At the most fundamental level of quantum electrodynamics, there is no such thing as two-body interactions between atoms. The potentials that describe these interactions are effective potentials resulting from a series of approximations whose validity depends on the precise situation at hand. Considering a one-dimensional geometry for simplicity, we discuss under which conditions the familiar form of the near-resonant dipole-dipole interaction is valid, paying particular attention to the effects of interatomic propagation of light, and to what extent it can be modified in the tailored electromagnetic environments provided by optical resonators. We find that once the atoms have established that they are inside a resonator, the dipole-dipole potential may or may not remain a useful concept, depending upon the strength of the atom-field interaction. In the weak-coupling regime, one finds a two-body dipole-dipole interaction that can be enhanced or inhibited by varying the atom-field detuning. In the strong-coupling regime, by contrast, the two-body dipole-dipole potential ceases to be meaningful.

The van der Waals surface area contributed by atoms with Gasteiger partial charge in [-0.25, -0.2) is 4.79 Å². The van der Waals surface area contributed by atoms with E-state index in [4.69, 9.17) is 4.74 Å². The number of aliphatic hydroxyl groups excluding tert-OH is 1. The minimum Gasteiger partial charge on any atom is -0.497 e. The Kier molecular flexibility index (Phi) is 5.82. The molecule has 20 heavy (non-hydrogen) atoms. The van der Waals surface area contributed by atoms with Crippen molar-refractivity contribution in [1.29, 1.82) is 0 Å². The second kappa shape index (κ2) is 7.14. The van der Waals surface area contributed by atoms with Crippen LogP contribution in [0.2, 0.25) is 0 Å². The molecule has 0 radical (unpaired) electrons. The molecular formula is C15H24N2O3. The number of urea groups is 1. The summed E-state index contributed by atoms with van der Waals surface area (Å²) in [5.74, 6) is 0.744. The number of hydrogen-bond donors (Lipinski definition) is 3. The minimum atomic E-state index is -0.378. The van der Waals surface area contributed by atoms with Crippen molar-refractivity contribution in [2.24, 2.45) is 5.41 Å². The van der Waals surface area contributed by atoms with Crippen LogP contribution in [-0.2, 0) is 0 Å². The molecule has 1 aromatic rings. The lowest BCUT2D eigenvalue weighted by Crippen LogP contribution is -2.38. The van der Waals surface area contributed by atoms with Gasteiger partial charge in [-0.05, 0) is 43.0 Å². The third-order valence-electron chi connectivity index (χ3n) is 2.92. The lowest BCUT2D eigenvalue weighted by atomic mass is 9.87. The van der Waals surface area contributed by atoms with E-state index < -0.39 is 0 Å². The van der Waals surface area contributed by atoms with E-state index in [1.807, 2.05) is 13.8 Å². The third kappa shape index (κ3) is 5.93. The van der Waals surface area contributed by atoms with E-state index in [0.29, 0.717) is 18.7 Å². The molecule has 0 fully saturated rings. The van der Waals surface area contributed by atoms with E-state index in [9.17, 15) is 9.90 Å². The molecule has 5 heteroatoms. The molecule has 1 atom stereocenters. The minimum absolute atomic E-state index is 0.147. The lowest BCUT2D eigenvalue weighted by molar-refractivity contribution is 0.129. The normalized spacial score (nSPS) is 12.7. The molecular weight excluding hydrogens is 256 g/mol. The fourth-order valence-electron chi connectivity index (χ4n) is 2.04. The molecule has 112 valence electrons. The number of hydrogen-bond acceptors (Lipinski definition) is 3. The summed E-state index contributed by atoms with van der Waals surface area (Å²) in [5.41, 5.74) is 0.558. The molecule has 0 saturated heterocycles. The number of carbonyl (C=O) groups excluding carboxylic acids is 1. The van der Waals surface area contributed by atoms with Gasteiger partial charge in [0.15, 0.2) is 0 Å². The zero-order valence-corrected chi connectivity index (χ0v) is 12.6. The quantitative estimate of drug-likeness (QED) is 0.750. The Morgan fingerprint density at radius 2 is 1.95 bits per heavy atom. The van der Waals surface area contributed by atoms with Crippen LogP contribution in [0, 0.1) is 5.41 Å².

|Original language||English (US)|
|Number of pages||12|
|Journal||Physical Review A - Atomic, Molecular, and Optical Physics|
|State||Published - Jan 1 1997|
ASJC Scopus subject areas
- Atomic and Molecular Physics, and Optics